With a rock-solid belief in their strategy, the managers of Homestead Value confidently go about their business.
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The economic crisis hasn't shaken the foundation of Homestead Value Fund
Indeed, the fund's longtime managers have been calmly conducting business as usual. The fund had no exposure to large-cap value disaster American International Group
"Although we make sure to maintain an open curiosity [about new investments], sometimes it's best to let things just percolate along," says Ashton, who came to Homestead Funds from Capital Research and Management in 1999. Indeed, the team's picks sometimes require patience. The team's investment process is "the exact opposite of that used by relative-strength or trend followers," says Peter Morris, who has run the fund with Stuart Teach since its 1990 inception. "Often, when we buy a stock, its relative strength is negative." The managers move deliberately, generally building positions slowly and selling gradually.
The team also plays confidently. This is a concentrated portfolio, with 45 holdings as of the end of 2008, and almost no cash. The managers may seek out companies in trouble, but they require sound balance sheets, healthy cash flow, and demonstrated strength in particular areas of business--and reason to anticipate a turnaround, such as a change in leadership. That fosters the possibility that "others might recognize the value for us," Ashton says, and acquire the company. Former holdings Wendy's International and IKON Office Solutions were bought out in 2008.
The idiosyncratic portfolio has a hardware stake nearly three times the large-cap value average. Hewlett-Packard HPQ, Dell
Dell, Intel, and Cisco were added as value opportunities arose in 2006 and 2007. Intel, for example, was under pressure from competitor Advanced Micro Devices
Ashton expects that these are investments for the long haul, as an improving economy expands the market for the companies' ever-advancing technologies. "One thing I've learned here is that not being in a hurry can yield benefits," Ashton says. "A traditional value shop would have let Hewlett-Packard go earlier in the story, but there is more to come. The acquisition of [IT service provider] EDS opens lots of doors."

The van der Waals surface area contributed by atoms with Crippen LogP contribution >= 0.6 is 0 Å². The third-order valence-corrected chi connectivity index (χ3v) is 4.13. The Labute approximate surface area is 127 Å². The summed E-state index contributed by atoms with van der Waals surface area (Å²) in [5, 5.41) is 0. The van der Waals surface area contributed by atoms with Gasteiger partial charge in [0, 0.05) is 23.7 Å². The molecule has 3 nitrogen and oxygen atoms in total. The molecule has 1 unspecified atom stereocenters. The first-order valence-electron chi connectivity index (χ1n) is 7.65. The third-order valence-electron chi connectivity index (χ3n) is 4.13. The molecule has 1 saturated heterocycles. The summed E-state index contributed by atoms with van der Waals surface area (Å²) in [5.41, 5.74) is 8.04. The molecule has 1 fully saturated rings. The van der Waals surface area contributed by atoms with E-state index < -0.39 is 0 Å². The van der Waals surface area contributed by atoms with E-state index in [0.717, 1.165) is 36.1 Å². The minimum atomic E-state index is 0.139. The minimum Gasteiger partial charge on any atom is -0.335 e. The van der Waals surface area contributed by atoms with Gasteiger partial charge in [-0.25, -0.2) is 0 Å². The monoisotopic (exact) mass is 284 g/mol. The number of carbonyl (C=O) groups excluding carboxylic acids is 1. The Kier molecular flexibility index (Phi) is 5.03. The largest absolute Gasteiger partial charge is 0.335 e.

At year-end, the fund was dominated by a 26% stake in health care, primarily pharmaceuticals, which fared relatively well in 2008. Morris says the companies' high dividend yields and strong balance sheets more than compensate for concerns such as patent expirations and increasing government regulations. Abbott Laboratories
In the more traditional value arena, the fund had 13% financials at year-end, which is significant but less than three fourths of the typical large-cap value stake.
"The current environment caused us to do something we don't normally do: sell stocks when they are down," Morris says. "Anyone who owns financials has had to average down." The managers made a timely sale of Washington Mutual WAMUQ in late 2007, because the bank was overconcentrated in aggressively packaged mortgages. "We sold in the midteens, so we fared well," Morris says. Over the past year, the managers also cleared out of Citigroup
"We decided which financials had the wherewithal to withstand the buffeting of the economy in general," Ashton says. Keepers include the well-capitalized J.P. Morgan
The fund's largest insurance holding is Chubb Corp.
The portfolio is further distinguished by a large stake in mid-cap names, roughly one third of assets. The fund's $350 million asset base allows it to take advantage of names such as top-10 holding Parker Hannifin
Other lesser-known names also seem tailor-made for the management team's long-term strategy. Defense contractor SAIC